Wednesday, October 21, 2009

Good News from Rome, I'm on Vatican TV. Cool.

As a friend of ours said, this is probably the largest and most significant act of Christian reunification since the Big Split. It also means that in four years, Benedict has accomplished more for Christian unity than his predecessor did in nearly 30. (To be fair, as Archbishop Di Noia said, this is really because of how profoundly things have been changing just recently.) My friend also commented that it is going to drive the ecumaniacs into apoplexy.

Well, yes. And it has to be admitted, that watching our enemies' heads spinning around and exploding is one of the consolations.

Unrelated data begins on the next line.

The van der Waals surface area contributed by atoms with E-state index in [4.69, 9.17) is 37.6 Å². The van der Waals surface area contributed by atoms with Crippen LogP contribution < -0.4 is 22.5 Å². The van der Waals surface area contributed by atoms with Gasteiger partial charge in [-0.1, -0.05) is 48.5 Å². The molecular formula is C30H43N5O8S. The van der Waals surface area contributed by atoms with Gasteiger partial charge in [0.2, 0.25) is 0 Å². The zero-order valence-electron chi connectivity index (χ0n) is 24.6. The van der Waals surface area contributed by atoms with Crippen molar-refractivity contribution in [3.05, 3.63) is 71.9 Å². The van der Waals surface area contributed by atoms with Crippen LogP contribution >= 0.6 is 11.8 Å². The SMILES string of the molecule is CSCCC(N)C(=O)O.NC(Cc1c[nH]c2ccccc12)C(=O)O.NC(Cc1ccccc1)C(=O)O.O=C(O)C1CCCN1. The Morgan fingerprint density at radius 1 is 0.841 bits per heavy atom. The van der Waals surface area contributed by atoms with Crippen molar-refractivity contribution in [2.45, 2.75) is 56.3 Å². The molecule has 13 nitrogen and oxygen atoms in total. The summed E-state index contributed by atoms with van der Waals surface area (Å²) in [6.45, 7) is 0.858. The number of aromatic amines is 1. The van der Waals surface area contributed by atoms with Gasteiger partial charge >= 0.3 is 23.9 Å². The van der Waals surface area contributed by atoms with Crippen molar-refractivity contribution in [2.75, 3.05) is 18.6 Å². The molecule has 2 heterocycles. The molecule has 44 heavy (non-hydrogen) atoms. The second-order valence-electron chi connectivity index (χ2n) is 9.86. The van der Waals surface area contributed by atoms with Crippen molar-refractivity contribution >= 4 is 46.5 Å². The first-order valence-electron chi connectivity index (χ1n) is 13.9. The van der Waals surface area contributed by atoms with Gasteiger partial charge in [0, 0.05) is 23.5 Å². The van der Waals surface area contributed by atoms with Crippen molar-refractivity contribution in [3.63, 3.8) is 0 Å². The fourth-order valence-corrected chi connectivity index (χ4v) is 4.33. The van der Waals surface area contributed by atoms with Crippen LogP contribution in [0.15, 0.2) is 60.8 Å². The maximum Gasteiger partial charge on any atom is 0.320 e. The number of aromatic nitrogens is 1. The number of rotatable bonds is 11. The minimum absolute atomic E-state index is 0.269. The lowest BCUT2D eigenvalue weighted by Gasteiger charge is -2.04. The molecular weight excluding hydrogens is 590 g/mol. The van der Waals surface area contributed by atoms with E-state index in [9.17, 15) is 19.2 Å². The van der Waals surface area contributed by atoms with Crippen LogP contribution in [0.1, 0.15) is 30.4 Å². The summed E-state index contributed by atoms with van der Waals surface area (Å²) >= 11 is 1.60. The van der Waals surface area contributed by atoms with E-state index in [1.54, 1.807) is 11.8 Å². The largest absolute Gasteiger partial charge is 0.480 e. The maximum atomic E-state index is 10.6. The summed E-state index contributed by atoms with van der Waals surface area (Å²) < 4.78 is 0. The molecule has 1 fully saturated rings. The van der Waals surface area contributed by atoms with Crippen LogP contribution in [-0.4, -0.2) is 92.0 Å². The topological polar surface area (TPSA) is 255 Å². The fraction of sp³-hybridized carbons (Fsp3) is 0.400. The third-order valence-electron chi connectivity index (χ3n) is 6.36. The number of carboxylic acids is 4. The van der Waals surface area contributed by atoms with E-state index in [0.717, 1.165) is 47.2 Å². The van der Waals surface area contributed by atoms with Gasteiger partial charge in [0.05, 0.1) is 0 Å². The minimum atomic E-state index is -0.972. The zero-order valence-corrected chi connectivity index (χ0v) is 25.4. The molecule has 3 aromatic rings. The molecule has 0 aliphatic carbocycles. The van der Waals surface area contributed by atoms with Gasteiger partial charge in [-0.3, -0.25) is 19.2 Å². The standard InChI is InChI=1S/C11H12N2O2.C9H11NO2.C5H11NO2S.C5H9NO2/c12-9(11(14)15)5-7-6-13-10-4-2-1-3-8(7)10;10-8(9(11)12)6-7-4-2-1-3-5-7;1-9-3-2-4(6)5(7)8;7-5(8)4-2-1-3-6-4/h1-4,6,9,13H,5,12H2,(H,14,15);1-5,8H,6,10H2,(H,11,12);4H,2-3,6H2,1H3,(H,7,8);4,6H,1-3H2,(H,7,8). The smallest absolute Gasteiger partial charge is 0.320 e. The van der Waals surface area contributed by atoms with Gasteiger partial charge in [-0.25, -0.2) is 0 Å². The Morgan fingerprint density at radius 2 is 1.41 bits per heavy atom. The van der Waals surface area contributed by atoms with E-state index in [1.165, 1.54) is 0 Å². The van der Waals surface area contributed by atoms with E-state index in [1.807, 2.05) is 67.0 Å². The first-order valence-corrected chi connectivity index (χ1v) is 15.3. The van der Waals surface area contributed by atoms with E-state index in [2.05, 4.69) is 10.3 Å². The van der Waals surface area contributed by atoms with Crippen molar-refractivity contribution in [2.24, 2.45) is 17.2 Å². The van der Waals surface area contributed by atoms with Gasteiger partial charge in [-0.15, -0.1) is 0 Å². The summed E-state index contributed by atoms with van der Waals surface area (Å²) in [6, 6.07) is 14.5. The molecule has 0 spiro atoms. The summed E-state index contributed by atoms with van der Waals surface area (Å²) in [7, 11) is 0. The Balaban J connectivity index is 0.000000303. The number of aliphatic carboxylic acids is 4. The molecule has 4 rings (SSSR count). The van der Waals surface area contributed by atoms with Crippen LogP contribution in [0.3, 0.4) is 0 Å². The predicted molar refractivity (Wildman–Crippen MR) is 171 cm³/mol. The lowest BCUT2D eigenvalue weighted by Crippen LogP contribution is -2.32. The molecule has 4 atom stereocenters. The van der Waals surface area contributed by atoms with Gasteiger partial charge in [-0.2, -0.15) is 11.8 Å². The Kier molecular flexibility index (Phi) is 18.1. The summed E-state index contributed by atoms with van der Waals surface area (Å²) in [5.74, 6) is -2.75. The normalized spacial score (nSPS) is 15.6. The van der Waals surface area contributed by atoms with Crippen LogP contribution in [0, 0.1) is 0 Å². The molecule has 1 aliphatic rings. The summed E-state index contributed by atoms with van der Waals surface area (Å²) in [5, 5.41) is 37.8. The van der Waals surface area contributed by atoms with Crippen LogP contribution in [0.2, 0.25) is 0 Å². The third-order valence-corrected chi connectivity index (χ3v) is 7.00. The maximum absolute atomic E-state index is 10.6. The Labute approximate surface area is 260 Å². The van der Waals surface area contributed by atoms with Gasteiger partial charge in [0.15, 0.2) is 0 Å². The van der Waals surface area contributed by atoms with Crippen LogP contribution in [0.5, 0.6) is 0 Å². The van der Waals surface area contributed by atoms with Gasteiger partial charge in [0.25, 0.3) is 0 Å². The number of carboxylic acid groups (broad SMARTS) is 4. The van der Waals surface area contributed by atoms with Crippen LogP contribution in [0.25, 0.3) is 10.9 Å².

That faint popping sound you hear...

There's quite a bit more to be said about this.

Of course, probably the most predictable lines are already being drawn. The left wasted no time in getting the memes and themes rolling, calling it "divisive"

Cindy Wooden was hot off the mark, being the first called upon for a question at yesterday's press conference: "Are you worried at all that this is going to be the end of the ecumenical movement?" (Well, Cindy, since you have put it so interestingly, let's examine that question. What, precisely, is the "end" of the ecumenical movement? Is it to continue to produce endless unreadable reports on the warmth of our mutual handshakes?)

The Globe and Mail, taking up the accepted theme:An embrace that divides

But it's mostly just sour grapes. They're just miffed that their hippie-era crusade has failed so manifestly. Pay it no mind.

I'll be busy today. You may talk amongst yourselves.